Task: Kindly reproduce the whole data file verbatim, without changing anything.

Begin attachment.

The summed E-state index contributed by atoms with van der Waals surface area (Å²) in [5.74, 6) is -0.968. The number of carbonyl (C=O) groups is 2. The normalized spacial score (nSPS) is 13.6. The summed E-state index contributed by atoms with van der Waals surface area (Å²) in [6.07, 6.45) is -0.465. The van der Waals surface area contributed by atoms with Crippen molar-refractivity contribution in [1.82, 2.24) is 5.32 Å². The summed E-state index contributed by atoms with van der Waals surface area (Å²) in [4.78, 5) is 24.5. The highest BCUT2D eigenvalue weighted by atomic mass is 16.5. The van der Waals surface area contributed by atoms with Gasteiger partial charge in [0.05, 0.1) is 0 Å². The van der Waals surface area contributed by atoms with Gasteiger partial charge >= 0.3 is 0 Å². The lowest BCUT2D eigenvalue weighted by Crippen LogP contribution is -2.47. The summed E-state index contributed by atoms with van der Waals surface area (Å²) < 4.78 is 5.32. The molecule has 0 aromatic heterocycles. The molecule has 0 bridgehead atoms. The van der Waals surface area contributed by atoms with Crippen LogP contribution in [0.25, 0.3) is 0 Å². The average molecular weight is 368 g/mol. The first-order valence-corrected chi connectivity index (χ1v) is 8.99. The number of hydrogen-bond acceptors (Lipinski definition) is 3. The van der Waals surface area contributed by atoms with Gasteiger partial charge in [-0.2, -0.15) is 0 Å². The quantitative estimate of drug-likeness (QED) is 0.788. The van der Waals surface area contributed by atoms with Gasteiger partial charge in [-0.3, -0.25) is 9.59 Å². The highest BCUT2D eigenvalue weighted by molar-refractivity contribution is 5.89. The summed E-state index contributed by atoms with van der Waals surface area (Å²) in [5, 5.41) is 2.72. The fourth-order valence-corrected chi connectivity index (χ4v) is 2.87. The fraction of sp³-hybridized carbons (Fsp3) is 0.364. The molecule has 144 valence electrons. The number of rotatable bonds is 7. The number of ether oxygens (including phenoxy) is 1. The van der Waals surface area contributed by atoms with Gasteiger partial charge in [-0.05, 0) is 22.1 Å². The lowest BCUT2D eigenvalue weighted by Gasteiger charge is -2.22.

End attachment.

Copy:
The summed E-state index contributed by atoms with van der Waals surface area (Å²) in [5.74, 6) is -0.968. The number of carbonyl (C=O) groups is 2. The normalized spacial score (nSPS) is 13.6. The summed E-state index contributed by atoms with van der Waals surface area (Å²) in [6.07, 6.45) is -0.465. The van der Waals surface area contributed by atoms with Crippen molar-refractivity contribution in [1.82, 2.24) is 5.32 Å². The summed E-state index contributed by atoms with van der Waals surface area (Å²) in [4.78, 5) is 24.5. The highest BCUT2D eigenvalue weighted by atomic mass is 16.5. The van der Waals surface area contributed by atoms with Gasteiger partial charge in [0.05, 0.1) is 0 Å². The van der Waals surface area contributed by atoms with Gasteiger partial charge >= 0.3 is 0 Å². The lowest BCUT2D eigenvalue weighted by Crippen LogP contribution is -2.47. The summed E-state index contributed by atoms with van der Waals surface area (Å²) < 4.78 is 5.32. The molecule has 0 aromatic heterocycles. The molecule has 0 bridgehead atoms. The van der Waals surface area contributed by atoms with Crippen LogP contribution in [0.25, 0.3) is 0 Å². The average molecular weight is 368 g/mol. The first-order valence-corrected chi connectivity index (χ1v) is 8.99. The number of hydrogen-bond acceptors (Lipinski definition) is 3. The van der Waals surface area contributed by atoms with Gasteiger partial charge in [-0.2, -0.15) is 0 Å². The quantitative estimate of drug-likeness (QED) is 0.788. The van der Waals surface area contributed by atoms with Gasteiger partial charge in [-0.3, -0.25) is 9.59 Å². The highest BCUT2D eigenvalue weighted by molar-refractivity contribution is 5.89. The summed E-state index contributed by atoms with van der Waals surface area (Å²) in [5, 5.41) is 2.72. The fourth-order valence-corrected chi connectivity index (χ4v) is 2.87. The fraction of sp³-hybridized carbons (Fsp3) is 0.364. The molecule has 144 valence electrons. The number of rotatable bonds is 7. The number of ether oxygens (including phenoxy) is 1. The van der Waals surface area contributed by atoms with Gasteiger partial charge in [-0.05, 0) is 22.1 Å². The lowest BCUT2D eigenvalue weighted by Gasteiger charge is -2.22.